The late literary icon Prof. Chinua Achebe declared unequivocally that the trouble with Nigeria is leadership. And ever since this declaration in a memoir some years past, many intellectuals filed behind this conclusion that Nigeria could have fared well save for the bad, incompetent leadership. Looking at this superficially, one is tempted to subscribe to Achebe’s findings and won’t hesitate to become a disciple of this opinion with the zeal of evangelicals. Let me state it clearly that I don’t intend to rob shoulder with Achebe and many Professors drumming this Nigerian diagnosis. All I expect from you is to examine my opinion dispassionately without prejudice and become aware of this matter. This could help us come to a different conclusion, and set our gaze on the best way of salvaging whatever is left in this geographical space.
Achebe’s findings just like others who arrived at the same result came from the acknowledgment of Nigeria as a possible governable nation. The very acceptance of this hotchpotch of a contraption called Nigeria without due consideration of other vital factors in her formation led to Achebe’s result. Anyone who looks at Nigeria from the same pedestal as Achebe, will definitely see only leadership as the trouble with Nigeria. This is why I don’t blame anyone afflicted with this imperception, for there is no other logical possibility. But let’s get down from Achebe’s pedestal and step our feet on a historical mountain from where we can survey and draw concrete evidence to refute this Nigeria’s summary once and for all.
Nigeria, a multiethnic society with three main nationalities, namely, Igbo, Hausa/Fulani and Yoruba did not mutually and freely accept to form a nation. The formation of Nigeria is purely out of coercion. The British wanted Nigeria as a venture, they had the guns and amalgamation will be profitable. From the beginning mutual suspicion existed, and none of these ethnic key players were comfortable with the other. And in everything they were dissimilar, culturally and otherwise. They were better left as individual nations than to indulge in creation of trouble that will perennially become to a joke called Nigeria. The seed for the trouble with Nigeria was sown by this very contraption, and this had defined the rest of Nigerian history.
The root of bad leadership, corruption and multifarious ills that plague Nigeria is tribalism. We can recall in history that the quest for Nigeria’s independence in late 1950s was kicked against by the Hausa/Fulani on the ground of their backwardness. The Igbo and Yoruba wanted independence; they wanted the white man gone, but the Hausa/Fulani refused because they said they were not yet prepared. It was obvious that amongst these three main ethic groups the Hausa/Fulani were very backward with terrible literacy rate. The British being very astute bequeathed leadership of Nigeria to the Hausa/Fulani tribe, the less smart among the three. With this the prospect of Nigeria’s growth and development was from the beginning hampered. Since 1960 which of the tribe has been in leadership more than others? There is no doubt tribe played a decisive role in Nigeria’s fate; the best tribe and the required fairness in Nigerian leadership choice was torpedoed by the British who still remains great influence in Nigerian government today.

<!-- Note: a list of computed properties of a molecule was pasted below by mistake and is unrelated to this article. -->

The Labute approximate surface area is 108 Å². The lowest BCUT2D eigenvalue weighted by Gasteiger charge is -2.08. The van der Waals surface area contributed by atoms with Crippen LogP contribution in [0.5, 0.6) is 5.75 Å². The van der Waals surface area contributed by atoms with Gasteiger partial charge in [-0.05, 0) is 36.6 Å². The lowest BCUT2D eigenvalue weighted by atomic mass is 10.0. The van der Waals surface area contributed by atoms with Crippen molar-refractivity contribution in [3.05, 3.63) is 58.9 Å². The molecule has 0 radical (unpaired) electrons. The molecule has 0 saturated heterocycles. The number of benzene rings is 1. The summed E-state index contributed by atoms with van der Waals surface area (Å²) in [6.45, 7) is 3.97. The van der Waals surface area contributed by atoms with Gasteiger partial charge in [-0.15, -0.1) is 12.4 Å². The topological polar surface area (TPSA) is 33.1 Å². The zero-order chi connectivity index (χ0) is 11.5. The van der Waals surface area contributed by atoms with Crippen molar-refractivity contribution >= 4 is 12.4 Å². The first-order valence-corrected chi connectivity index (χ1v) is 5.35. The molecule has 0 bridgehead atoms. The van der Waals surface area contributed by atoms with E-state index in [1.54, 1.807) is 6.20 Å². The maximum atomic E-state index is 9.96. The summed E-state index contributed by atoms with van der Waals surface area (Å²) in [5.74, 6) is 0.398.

The second factor which is incontrovertible is the very fact that Nigeria nation is a black nation that is predominantly black race. When Prof. Onyemaechi Ogwunweze, cited German as composed of the same tribes like Nigeria and yet fare in good governance, I see false equivalence. First, he didn’t note the historical precedence as a factor capable of shaping the future of a country. He could have established how German’s intertribal warfare that set ground for the quest for nationhood is comparable to colonial subjugation and perpetual servitude to a colonized nation? What are the things that propelled the nation to the present state? What leverage can a country count on as she evolves and grows? Is German capable of being in her current status if she had risen from the ashes of colonization and sham independence?
Nigeria as a black nation has a fundamental problem just like other black nations. I have tried not to question black man’s intelligence or, whether there is an African philosophy. But if I don’t do that, how can I explain the underdevelopment that is predominant amongst black nations? How can I explain the poverty, parochialism and unwillingness to be truly independent? Achebe believes that Nigeria can be governed since in his opinion Nigeria is a formed Nigeria. What he didn’t realize was that Nigeria is just a name of disunity tribes set on the ocean of world map that headed to the rocks.
You have to have a nation to talk about leadership. Nigeria is a phony setup with the wrong precedence. The tribalism and black mentality are the resounding trouble that militated against progress in Nigeria. Nigerian leadership is a consequence of tribal imposition by the British who never let go of the strings on the Nigerian government. Firstly, there is no genuine unity and oneness amongst the tribes. Secondly, the tribes that made up Nigeria are not there by choice but by force. Thirdly, Nigeria can’t go against her nature of being a black African nation. Nigeria does what she knows: working against every progress. Before you accept Achebe’s conclusion, think about tribalism as the trouble with Nigeria!